GUEST BLOG: How to train your employees on new technology

Business, Technology | Thu 2 Mar | Author – Business & Finance workplace office

By Kelly Smith, content manager at Career FAQs

Transitioning to new technology in the workplace can be difficult for everyone involved; not just the IT folks that are dealing with it on the backend.

The largest difficulty is often with bringing your front-end users on board once the system is fully operational.

Trying to get employees to see how the technology is going to benefit them, as well as the company, is sometimes one of the hardest obstacles to overcome when phasing in new hardware, software, or communication applications. We’ve compiled a list of strategies to help you train your employees for a smooth transition.

Consider your users
This is where effective managers will start. Identify those employees who are quick to learn and adopt new practices, as well as those who struggle with change and technology.

You may find that this correlates with a generational difference, though not always. Your tried-and-true employees are likely to be more familiar with older systems, and may feel at a disadvantage against the younger generation who are quicker to adapt to technology.

Make sure that you are paying attention to these differences, and be certain that you are fully supporting those who may have more difficulty.

Keep employees informed as the transition approaches, and take the time to answer any questions they may have about how it will affect their work

Plan ahead
Don’t surprise your staff with the rollout of a new system without adequate preparation. Let them know well ahead of time that there is a transition coming, what its purpose is, what the benefits are, and when they can expect to be trained.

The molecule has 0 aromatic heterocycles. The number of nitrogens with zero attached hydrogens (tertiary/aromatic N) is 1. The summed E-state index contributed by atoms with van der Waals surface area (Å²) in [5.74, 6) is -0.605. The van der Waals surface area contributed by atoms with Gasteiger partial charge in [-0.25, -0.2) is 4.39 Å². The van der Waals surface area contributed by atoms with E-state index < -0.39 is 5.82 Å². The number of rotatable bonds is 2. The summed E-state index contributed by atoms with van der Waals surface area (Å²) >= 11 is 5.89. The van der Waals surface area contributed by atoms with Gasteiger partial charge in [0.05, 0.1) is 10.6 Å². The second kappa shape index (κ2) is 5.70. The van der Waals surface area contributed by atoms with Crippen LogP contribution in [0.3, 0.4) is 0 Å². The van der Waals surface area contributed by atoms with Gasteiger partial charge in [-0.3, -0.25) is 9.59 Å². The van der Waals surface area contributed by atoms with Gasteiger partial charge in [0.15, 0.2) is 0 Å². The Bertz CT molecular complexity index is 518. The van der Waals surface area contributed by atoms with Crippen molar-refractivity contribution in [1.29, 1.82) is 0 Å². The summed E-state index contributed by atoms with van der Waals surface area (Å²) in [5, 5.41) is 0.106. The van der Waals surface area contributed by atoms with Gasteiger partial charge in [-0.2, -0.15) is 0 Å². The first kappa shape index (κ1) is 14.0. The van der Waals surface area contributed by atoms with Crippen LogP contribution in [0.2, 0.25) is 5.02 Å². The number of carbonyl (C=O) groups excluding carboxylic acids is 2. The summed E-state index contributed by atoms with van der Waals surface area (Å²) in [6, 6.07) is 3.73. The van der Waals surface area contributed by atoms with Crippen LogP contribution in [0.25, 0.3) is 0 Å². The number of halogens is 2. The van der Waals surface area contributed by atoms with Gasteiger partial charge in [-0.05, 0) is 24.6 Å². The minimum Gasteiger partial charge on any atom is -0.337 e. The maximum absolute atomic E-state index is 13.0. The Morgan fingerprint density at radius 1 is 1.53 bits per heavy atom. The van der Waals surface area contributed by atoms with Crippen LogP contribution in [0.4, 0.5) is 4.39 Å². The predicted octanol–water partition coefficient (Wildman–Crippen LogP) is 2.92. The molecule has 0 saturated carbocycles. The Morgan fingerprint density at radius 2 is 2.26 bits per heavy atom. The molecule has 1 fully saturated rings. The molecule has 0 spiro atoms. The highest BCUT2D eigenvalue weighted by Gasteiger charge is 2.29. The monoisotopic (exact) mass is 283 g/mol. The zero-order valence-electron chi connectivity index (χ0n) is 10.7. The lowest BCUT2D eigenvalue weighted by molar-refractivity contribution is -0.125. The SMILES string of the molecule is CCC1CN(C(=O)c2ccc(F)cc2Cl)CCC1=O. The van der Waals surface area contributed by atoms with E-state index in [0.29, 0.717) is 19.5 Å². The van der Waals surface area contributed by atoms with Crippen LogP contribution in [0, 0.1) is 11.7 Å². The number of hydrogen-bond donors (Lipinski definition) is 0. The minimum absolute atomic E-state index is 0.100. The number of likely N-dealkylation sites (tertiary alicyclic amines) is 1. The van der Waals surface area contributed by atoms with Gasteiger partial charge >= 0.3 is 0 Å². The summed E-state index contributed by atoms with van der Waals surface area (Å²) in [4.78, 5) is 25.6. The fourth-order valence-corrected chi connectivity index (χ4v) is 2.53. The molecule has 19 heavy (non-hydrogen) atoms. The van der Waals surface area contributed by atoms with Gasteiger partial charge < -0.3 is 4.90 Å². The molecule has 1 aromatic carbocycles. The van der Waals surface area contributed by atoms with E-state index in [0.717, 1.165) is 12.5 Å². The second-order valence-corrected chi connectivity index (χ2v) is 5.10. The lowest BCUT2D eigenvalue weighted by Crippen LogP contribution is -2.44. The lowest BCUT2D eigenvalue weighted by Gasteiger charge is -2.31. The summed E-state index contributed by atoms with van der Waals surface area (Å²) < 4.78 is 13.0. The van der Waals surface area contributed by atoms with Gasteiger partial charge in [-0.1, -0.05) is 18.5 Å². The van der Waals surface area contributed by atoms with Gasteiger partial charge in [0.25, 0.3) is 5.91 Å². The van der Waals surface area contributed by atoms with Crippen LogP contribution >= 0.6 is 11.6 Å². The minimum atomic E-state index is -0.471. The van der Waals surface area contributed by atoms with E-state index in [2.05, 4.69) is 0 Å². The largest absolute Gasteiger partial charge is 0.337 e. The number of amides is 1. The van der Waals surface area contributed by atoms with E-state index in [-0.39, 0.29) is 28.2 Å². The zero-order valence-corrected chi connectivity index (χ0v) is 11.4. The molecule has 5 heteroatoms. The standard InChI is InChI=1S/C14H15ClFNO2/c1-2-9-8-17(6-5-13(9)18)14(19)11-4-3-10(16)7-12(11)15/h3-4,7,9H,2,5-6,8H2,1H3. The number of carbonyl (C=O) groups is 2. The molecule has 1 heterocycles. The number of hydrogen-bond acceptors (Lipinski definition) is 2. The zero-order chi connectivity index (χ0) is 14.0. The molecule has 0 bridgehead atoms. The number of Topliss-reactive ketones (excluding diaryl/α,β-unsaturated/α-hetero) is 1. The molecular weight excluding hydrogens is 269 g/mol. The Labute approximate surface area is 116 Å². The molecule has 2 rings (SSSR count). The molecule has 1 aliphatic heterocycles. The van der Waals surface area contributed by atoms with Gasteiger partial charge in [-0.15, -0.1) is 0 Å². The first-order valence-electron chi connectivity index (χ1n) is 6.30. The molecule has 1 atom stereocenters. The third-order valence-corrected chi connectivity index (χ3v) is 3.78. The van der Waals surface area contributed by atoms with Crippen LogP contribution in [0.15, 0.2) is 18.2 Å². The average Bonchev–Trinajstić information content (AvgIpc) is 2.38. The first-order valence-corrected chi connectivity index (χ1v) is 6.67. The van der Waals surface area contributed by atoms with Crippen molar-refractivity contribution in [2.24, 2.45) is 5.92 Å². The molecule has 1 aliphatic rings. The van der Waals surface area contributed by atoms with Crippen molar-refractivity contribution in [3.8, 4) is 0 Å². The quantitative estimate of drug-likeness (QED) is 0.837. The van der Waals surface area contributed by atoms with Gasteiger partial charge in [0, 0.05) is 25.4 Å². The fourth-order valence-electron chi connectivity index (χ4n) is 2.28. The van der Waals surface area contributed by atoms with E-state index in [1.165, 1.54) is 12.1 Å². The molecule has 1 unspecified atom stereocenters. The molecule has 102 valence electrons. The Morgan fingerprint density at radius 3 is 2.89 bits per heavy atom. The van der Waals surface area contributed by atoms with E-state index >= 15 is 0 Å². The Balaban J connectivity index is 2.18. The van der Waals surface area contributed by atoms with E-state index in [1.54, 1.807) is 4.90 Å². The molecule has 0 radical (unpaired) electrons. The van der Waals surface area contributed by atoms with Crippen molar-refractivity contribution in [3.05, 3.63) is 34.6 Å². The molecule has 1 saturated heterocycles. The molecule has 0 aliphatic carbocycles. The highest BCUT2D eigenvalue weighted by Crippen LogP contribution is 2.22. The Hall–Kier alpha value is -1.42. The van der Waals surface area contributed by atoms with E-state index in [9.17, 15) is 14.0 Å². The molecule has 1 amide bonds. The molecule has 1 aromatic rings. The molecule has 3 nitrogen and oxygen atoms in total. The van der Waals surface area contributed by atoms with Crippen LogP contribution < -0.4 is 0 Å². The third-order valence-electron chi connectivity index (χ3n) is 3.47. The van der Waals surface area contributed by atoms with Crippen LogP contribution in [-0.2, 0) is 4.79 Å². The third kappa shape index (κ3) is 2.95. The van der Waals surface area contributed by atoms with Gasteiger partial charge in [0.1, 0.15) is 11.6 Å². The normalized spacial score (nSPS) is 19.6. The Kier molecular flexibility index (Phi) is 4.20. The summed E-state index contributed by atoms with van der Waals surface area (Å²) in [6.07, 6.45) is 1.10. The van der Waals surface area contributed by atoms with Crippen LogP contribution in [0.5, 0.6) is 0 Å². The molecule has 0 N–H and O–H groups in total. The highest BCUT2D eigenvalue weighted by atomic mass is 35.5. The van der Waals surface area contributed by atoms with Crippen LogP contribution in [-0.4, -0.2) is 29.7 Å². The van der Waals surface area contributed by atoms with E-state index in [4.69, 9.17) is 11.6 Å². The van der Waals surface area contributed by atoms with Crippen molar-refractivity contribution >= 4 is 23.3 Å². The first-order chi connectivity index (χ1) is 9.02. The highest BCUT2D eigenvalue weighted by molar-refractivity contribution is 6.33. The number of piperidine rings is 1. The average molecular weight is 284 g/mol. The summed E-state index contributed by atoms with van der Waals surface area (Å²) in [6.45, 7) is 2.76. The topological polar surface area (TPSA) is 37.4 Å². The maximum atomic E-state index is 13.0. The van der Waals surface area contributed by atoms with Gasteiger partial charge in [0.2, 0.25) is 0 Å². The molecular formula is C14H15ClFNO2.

Being open and up front about it will help to reduce some of the anxiety that many feel when faced with learning a new routine. Keep employees informed as the transition approaches, and take the time to answer any questions they may have about how it will affect their work.

Train management first
If your staff sees their superiors fumbling with the new product, it will decrease morale and lead to questions about whether or not it was a good decision.

Have key leaders sit in on important meetings before the rollout, and give them time to work with and understand the system before you ‘go live’. Employees with questions will want to know that they can rely on their managers to help them with any troubles they’re having. It is important to instil confidence in the technology in order for it to succeed, and having management present a united front will help ease everyone’s minds.

A hands-on approach
For most individuals, information is better absorbed by working with the technology directly, rather than trying to have them remember information from a video or lecture.

It’s best to work with small groups, where people can have one-on-one access to the trainer, and preferably in groups of individuals with similar abilities. While some people may be quick to pick up on new technologies, others may struggle and may need more direction.

Kelly Smith

Kelly Smith

Make answers accessible
In addition to small group settings where employees can ask any questions that come up during training, you will want to ensure that employees can easily access IT personnel to help them with any issues that come up during the rollout of the new technology.

For most individuals, information is better absorbed by working with the technology directly, rather than trying to have them remember information from a video or lecture

Have someone on hand that can come and help in person, rather than trying to get people to understand the process via email. Supporting those that are struggling will make your transition smoother.

Getting everyone on board
Many employees, particularly those that have been around longer, may find the technology to be a threat to their position, and will be reluctant to jump on the tech bandwagon. These people tend to think that technology is being brought in to phase them out.

Reassure your employees that their jobs are secure, and that the upgrade is designed to make their jobs easier once it is fully implemented.

About the blogger

Kelly Smith works as a content manager at Career FAQs, Australia’s leading portal featuring online business courses.

She is interested in everything related to digital as well as new tech solutions and self-improvement ideas.